In the scenic coastal stretches of Palghar district, places like Suruchi Baug in Vasai, along with Bhui Gaon, Rangaon, Rajodi, Kalamb, Arnala, Satpati, Kelva, Dahanu, and Palghar itself, have long been celebrated as prime tourist destinations. These spots attract not just local families looking to spend a day out in the sun but also international tourists eager to soak in the vibrant atmosphere and picturesque views. However, amidst the natural beauty and the joyful laughter, a pressing issue has been making itself increasingly felt: the urgent need for proper sanitation facilities.

The joy of spending a day at the beach can often be marred by the simplest of human needs—a place to go when nature calls. Men, it seems, have been able to find makeshift solutions, making do with whatever secluded spots they can find. Women, on the other hand, face a significant dilemma due to the lack of toilets and sanitation facilities. This has been a cause of discomfort and, frankly, a matter of concern for everyone who visits.

Recognizing this, the Vasai-Virar District Youth Congress has taken a commendable step forward. They have approached Dr. Manik Gursale, the executive officer of the Maharashtra Maritime Board, with a request that speaks volumes about the need of the hour. They’ve asked for permanent toilet facilities to be built at all the aforementioned tourist spots along the coastline.

The makeshift arrangements that currently exist, as found in Bhui Gaon, include structures made of wood, bamboo, and cloth, serving as temporary solutions for natural calls. While these may seem innovative, they are far from satisfactory. Not only are they inadequate, but they also contribute to pollution and pose a health risk, inviting diseases and contaminating the otherwise pristine environment. A casual inquiry revealed that these were set up by locals, trying to fill a gap that ideally should not exist in the first place.

The urgency of this situation becomes even more apparent during holidays and weekends when the tourist influx significantly increases. The absence of proper sanitation facilities then becomes not just an inconvenience but a health hazard, underscoring the critical need for permanent solutions.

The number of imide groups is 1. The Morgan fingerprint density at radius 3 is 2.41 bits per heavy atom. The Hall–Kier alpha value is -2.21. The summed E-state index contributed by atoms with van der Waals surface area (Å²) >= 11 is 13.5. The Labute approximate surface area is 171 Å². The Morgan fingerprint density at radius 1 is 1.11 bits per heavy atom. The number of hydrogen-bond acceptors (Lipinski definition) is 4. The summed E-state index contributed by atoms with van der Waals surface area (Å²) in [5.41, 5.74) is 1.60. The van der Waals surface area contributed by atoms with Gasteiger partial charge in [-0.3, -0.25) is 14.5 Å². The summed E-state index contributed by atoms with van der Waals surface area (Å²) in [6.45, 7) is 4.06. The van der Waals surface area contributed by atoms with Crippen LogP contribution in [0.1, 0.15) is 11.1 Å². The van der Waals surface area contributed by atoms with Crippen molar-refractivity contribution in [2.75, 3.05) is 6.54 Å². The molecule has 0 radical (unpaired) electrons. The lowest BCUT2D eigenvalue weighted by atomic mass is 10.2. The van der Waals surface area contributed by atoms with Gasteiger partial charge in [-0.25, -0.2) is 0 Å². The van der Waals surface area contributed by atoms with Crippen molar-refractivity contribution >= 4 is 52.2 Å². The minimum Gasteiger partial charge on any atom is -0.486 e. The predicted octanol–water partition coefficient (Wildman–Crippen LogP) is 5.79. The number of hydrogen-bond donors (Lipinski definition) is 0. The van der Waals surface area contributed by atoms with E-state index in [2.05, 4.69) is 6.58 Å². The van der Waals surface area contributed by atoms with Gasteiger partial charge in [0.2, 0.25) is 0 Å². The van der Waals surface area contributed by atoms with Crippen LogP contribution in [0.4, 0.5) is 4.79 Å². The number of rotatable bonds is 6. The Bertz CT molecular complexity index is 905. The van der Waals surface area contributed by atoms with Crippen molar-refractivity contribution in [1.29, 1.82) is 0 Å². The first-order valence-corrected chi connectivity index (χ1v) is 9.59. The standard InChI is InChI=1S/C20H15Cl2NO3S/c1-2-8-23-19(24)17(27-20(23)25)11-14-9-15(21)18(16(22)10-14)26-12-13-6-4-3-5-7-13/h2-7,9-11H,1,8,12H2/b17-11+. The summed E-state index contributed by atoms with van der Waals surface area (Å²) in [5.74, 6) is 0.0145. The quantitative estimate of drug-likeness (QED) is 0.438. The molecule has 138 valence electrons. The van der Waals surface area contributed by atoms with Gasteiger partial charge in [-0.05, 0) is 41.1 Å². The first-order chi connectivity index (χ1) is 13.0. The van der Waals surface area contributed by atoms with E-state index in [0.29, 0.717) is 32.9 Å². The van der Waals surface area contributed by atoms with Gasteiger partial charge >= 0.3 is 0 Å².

The appeal by the Youth Congress is not just a request for basic amenities but a call to prioritize human dignity and environmental health over other, perhaps more grandiose, infrastructure projects. The comparison drawn with large-scale constructions like ports underscores a simple yet often overlooked point: the basic needs of citizens, and the natural environment we all share, deserve immediate attention and action.

The request made to Dr. Gursale is not merely administrative; it’s a plea for empathy, understanding, and immediate action. It’s a reminder that development should not just be about building the new but also about taking care of the basic needs that ensure the well-being of all. In places celebrated for their natural beauty and as destinations for relaxation and joy, it’s essential that the basics are not overlooked.

The implications of building permanent sanitation facilities along these coastal tourist spots are far-reaching. Beyond providing immediate relief and comfort to visitors, it speaks to a larger commitment to public health, environmental conservation, and sustainable tourism. It’s about creating spaces where families can enjoy without reservation, where women can feel as free as men to explore and enjoy, and where the beauty of nature can be preserved without the shadow of pollution and health risks.

The initiative by the Vasai-Virar District Youth Congress is a step in the right direction, emphasizing the need for infrastructure that caters not just to the aesthetic or economic aspects of tourism but to the human, everyday needs of those who visit. It’s a call to action that, if heeded, will not only enhance the tourist experience but also set a precedent for responsible and inclusive development along India’s vast coastline.